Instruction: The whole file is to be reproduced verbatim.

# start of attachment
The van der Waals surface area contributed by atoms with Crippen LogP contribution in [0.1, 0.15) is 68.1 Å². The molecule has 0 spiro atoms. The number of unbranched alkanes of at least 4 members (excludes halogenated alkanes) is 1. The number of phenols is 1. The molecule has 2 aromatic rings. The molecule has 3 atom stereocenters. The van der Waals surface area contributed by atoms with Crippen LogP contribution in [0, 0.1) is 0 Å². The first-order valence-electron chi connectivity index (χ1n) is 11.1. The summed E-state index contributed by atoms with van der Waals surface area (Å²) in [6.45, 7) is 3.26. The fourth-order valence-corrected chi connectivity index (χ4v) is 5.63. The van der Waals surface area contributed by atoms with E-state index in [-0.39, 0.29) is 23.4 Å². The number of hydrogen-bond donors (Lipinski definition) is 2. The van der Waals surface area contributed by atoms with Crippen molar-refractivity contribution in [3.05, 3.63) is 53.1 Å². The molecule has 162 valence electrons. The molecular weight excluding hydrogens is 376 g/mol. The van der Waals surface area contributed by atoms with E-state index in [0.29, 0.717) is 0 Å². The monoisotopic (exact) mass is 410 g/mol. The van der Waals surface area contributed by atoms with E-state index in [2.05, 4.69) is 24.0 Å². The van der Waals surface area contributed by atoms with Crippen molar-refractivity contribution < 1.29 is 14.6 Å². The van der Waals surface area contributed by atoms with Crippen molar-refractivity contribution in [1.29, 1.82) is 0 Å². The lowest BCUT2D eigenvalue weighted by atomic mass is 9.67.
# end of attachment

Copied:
The van der Waals surface area contributed by atoms with Crippen LogP contribution in [0.1, 0.15) is 68.1 Å². The molecule has 0 spiro atoms. The number of unbranched alkanes of at least 4 members (excludes halogenated alkanes) is 1. The number of phenols is 1. The molecule has 2 aromatic rings. The molecule has 3 atom stereocenters. The van der Waals surface area contributed by atoms with Crippen LogP contribution in [0, 0.1) is 0 Å². The first-order valence-electron chi connectivity index (χ1n) is 11.1. The summed E-state index contributed by atoms with van der Waals surface area (Å²) in [6.45, 7) is 3.26. The fourth-order valence-corrected chi connectivity index (χ4v) is 5.63. The van der Waals surface area contributed by atoms with E-state index in [-0.39, 0.29) is 23.4 Å². The number of hydrogen-bond donors (Lipinski definition) is 2. The van der Waals surface area contributed by atoms with Crippen molar-refractivity contribution in [3.05, 3.63) is 53.1 Å². The molecule has 162 valence electrons. The molecular weight excluding hydrogens is 376 g/mol. The van der Waals surface area contributed by atoms with E-state index in [0.29, 0.717) is 0 Å². The monoisotopic (exact) mass is 410 g/mol. The van der Waals surface area contributed by atoms with E-state index in [2.05, 4.69) is 24.0 Å². The van der Waals surface area contributed by atoms with Crippen molar-refractivity contribution < 1.29 is 14.6 Å². The van der Waals surface area contributed by atoms with Crippen molar-refractivity contribution in [1.29, 1.82) is 0 Å². The lowest BCUT2D eigenvalue weighted by atomic mass is 9.67.